Tumor Biology

, Volume 35, Issue 3, pp 2427–2436

Progesterone receptor PROGINS and +331G/A polymorphisms confer susceptibility to ovarian cancer: a meta-analysis based on 17 studies

  • Ting Liu
  • Lilan Chen
  • Xiangjun Sun
  • You Wang
  • Shu Li
  • Xia Yin
  • Xinran Wang
  • Chenhuan Ding
  • He Li
  • Wen Di
Research Article

DOI: 10.1007/s13277-013-1322-x

Cite this article as:
Liu, T., Chen, L., Sun, X. et al. Tumor Biol. (2014) 35: 2427. doi:10.1007/s13277-013-1322-x

Abstract

Progesterone and its receptor, progesterone receptor (PGR), have been widely studied for their roles in the onset and development of ovarian cancer. Although numerous epidemiological studies have focused on the association of PGR PROGINS and +331G/A polymorphisms with ovarian cancer susceptibility, presently, available results remain controversial, in part due to low sample sizes. Thus, a meta-analysis is required to evaluate this association. A literature search of PubMed, Embase, Web of Science, CNKI, and CBM databases was performed to retrieve eligible studies published before August 15, 2013. Summary odds ratios (ORs) with 95 % confidence intervals (CIs) were used to evaluate the strength of this association. All analyses were done using STATA 12.0 software (Stata Corp., College Station, TX, USA). Seventeen case–control studies with a total of 6,365 cases and 9,998 controls were identified. While no statistically significant association between the PROGINS allele and ovarian cancer risk was found in an overall analysis, a stratified analysis revealed that for Caucasians, never-oral contraceptive (OC) users, and serous tumor patients, there were statistically significant ORs for ovarian cancer risk associated with the mutated PROGINS allele. No significant association, however, between the +331G/A polymorphism and ovarian cancer susceptibility was observed in the overall analyses and subgroup analyses based on ethnicity and histological type. This meta-analysis provides evidence that the PROGINS allele occurs more frequently in ovarian cancer patients and especially in non-OC users and serous cancer patients, indicating that PROGINS may be a risk modifier. No significant association between the +331G/A polymorphism and ovarian cancer was found, even in stratified analyses by ethnicity and histological type. More detailed and well-designed studies are still needed to confirm the role of the PROGINS allele in ovarian cancer development.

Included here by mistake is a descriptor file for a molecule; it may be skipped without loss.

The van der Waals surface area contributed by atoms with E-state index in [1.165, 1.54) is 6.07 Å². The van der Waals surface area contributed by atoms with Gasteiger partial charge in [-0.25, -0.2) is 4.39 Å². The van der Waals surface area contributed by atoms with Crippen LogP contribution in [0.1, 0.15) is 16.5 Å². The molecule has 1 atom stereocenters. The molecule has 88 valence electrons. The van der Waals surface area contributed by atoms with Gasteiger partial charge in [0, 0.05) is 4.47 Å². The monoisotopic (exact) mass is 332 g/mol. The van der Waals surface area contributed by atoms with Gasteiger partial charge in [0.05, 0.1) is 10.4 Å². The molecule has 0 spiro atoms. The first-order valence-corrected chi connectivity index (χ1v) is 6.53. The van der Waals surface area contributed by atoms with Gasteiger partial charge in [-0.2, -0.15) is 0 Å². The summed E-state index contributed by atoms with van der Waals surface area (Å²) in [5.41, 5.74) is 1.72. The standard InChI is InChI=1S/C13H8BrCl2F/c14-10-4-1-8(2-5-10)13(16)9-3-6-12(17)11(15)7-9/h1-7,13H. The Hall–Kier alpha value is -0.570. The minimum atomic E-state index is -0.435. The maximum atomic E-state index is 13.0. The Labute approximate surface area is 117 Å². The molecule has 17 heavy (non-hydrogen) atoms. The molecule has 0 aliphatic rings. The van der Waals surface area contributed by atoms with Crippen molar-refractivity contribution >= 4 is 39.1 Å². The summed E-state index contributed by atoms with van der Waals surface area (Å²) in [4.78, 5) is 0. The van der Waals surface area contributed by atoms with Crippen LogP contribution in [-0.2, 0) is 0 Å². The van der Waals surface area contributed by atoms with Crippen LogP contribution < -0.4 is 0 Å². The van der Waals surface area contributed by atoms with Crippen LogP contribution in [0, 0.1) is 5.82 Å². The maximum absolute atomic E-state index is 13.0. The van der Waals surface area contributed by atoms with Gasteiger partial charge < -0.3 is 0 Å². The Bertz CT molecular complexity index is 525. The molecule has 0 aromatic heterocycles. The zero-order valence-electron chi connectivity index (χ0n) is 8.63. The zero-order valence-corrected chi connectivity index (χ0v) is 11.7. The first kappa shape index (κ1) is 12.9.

Keywords

Progesterone receptor gene Ovarian cancer Polymorphisms Meta-analysis 

Copyright information

© International Society of Oncology and BioMarkers (ISOBM) 2013

Authors and Affiliations

  • Ting Liu
    • 1
    • 2
  • Lilan Chen
    • 1
    • 2
  • Xiangjun Sun
    • 1
    • 2
  • You Wang
    • 1
    • 3
  • Shu Li
    • 1
    • 2
  • Xia Yin
    • 1
    • 2
  • Xinran Wang
    • 1
    • 2
  • Chenhuan Ding
    • 2
    • 4
  • He Li
    • 2
    • 4
  • Wen Di
    • 1
    • 2
  1. 1.Department of Gynecology and Obstetrics, Renji HospitalShanghai Jiaotong University School of MedicineShanghaiPeople’s Republic of China
  2. 2.Shanghai Key Laboratory of Gynecologic OncologyShanghaiPeople’s Republic of China
  3. 3.Department of Obstetrics and Gynecology, Affiliated Wuxi Maternal and Child Health HospitalNanjing Medical UniversityWuxiPeople’s Republic of China
  4. 4.Department of Chinese Medicine, Renji HospitalShanghai Jiaotong University School of MedicineShanghaiPeople’s Republic of China

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